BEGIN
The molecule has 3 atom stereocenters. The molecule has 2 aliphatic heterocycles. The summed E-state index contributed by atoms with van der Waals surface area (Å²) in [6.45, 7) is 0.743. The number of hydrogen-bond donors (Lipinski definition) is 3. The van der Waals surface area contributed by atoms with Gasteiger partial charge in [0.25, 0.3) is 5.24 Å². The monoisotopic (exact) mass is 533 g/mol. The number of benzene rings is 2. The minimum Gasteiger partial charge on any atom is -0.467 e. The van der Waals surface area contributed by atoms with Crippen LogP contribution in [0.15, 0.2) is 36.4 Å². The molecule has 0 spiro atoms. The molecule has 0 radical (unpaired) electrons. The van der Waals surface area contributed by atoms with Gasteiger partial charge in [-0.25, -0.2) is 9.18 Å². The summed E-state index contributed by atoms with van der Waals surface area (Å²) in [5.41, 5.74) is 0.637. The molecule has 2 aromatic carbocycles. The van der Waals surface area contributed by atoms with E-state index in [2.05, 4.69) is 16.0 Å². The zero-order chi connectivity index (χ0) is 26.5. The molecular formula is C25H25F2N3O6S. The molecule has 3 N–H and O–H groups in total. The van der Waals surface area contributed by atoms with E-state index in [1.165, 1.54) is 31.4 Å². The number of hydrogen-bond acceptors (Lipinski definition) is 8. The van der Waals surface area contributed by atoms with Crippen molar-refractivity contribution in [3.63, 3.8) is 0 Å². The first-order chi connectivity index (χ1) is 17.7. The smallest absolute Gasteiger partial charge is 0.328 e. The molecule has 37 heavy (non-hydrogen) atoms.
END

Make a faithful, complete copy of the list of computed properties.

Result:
The molecule has 3 atom stereocenters. The molecule has 2 aliphatic heterocycles. The summed E-state index contributed by atoms with van der Waals surface area (Å²) in [6.45, 7) is 0.743. The number of hydrogen-bond donors (Lipinski definition) is 3. The van der Waals surface area contributed by atoms with Gasteiger partial charge in [0.25, 0.3) is 5.24 Å². The monoisotopic (exact) mass is 533 g/mol. The number of benzene rings is 2. The minimum Gasteiger partial charge on any atom is -0.467 e. The van der Waals surface area contributed by atoms with Crippen LogP contribution in [0.15, 0.2) is 36.4 Å². The molecule has 0 spiro atoms. The molecule has 0 radical (unpaired) electrons. The van der Waals surface area contributed by atoms with Gasteiger partial charge in [-0.25, -0.2) is 9.18 Å². The summed E-state index contributed by atoms with van der Waals surface area (Å²) in [5.41, 5.74) is 0.637. The molecule has 2 aromatic carbocycles. The van der Waals surface area contributed by atoms with E-state index in [2.05, 4.69) is 16.0 Å². The zero-order chi connectivity index (χ0) is 26.5. The molecular formula is C25H25F2N3O6S. The molecule has 3 N–H and O–H groups in total. The van der Waals surface area contributed by atoms with E-state index in [1.165, 1.54) is 31.4 Å². The number of hydrogen-bond acceptors (Lipinski definition) is 8. The van der Waals surface area contributed by atoms with Crippen molar-refractivity contribution in [3.63, 3.8) is 0 Å². The first-order chi connectivity index (χ1) is 17.7. The smallest absolute Gasteiger partial charge is 0.328 e. The molecule has 37 heavy (non-hydrogen) atoms.